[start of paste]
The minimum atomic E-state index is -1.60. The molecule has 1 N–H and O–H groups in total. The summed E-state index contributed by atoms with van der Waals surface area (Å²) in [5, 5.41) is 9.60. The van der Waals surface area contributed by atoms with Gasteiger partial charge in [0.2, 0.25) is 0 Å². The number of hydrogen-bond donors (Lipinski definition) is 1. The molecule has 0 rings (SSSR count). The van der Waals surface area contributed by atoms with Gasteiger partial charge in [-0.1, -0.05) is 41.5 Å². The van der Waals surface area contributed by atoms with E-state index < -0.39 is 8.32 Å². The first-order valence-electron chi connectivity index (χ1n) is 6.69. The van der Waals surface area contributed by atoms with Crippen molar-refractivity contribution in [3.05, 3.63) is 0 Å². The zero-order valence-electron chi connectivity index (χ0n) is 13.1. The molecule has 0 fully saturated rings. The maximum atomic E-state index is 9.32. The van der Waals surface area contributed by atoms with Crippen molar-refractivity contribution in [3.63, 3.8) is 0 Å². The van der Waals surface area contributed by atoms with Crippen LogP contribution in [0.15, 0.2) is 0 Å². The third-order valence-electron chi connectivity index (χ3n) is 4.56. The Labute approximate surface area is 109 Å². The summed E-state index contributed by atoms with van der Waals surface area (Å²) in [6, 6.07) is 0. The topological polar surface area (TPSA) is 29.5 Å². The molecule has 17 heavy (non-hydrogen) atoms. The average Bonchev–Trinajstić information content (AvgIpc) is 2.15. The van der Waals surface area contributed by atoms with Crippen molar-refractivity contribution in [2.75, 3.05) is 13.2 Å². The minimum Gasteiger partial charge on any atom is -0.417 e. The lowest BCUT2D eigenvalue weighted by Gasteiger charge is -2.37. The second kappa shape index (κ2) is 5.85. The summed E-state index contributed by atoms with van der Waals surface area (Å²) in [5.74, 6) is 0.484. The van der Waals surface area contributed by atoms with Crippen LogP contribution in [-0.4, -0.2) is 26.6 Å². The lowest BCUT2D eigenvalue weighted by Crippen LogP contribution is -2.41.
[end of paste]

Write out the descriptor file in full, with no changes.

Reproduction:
The minimum atomic E-state index is -1.60. The molecule has 1 N–H and O–H groups in total. The summed E-state index contributed by atoms with van der Waals surface area (Å²) in [5, 5.41) is 9.60. The van der Waals surface area contributed by atoms with Gasteiger partial charge in [0.2, 0.25) is 0 Å². The number of hydrogen-bond donors (Lipinski definition) is 1. The molecule has 0 rings (SSSR count). The van der Waals surface area contributed by atoms with Gasteiger partial charge in [-0.1, -0.05) is 41.5 Å². The van der Waals surface area contributed by atoms with E-state index < -0.39 is 8.32 Å². The first-order valence-electron chi connectivity index (χ1n) is 6.69. The van der Waals surface area contributed by atoms with Crippen molar-refractivity contribution in [3.05, 3.63) is 0 Å². The zero-order valence-electron chi connectivity index (χ0n) is 13.1. The molecule has 0 fully saturated rings. The maximum atomic E-state index is 9.32. The van der Waals surface area contributed by atoms with Crippen molar-refractivity contribution in [3.63, 3.8) is 0 Å². The van der Waals surface area contributed by atoms with Crippen LogP contribution in [0.15, 0.2) is 0 Å². The third-order valence-electron chi connectivity index (χ3n) is 4.56. The Labute approximate surface area is 109 Å². The summed E-state index contributed by atoms with van der Waals surface area (Å²) in [6, 6.07) is 0. The topological polar surface area (TPSA) is 29.5 Å². The molecule has 17 heavy (non-hydrogen) atoms. The average Bonchev–Trinajstić information content (AvgIpc) is 2.15. The van der Waals surface area contributed by atoms with Crippen molar-refractivity contribution in [2.75, 3.05) is 13.2 Å². The minimum Gasteiger partial charge on any atom is -0.417 e. The lowest BCUT2D eigenvalue weighted by Gasteiger charge is -2.37. The second kappa shape index (κ2) is 5.85. The summed E-state index contributed by atoms with van der Waals surface area (Å²) in [5.74, 6) is 0.484. The van der Waals surface area contributed by atoms with Crippen LogP contribution in [-0.4, -0.2) is 26.6 Å². The lowest BCUT2D eigenvalue weighted by Crippen LogP contribution is -2.41.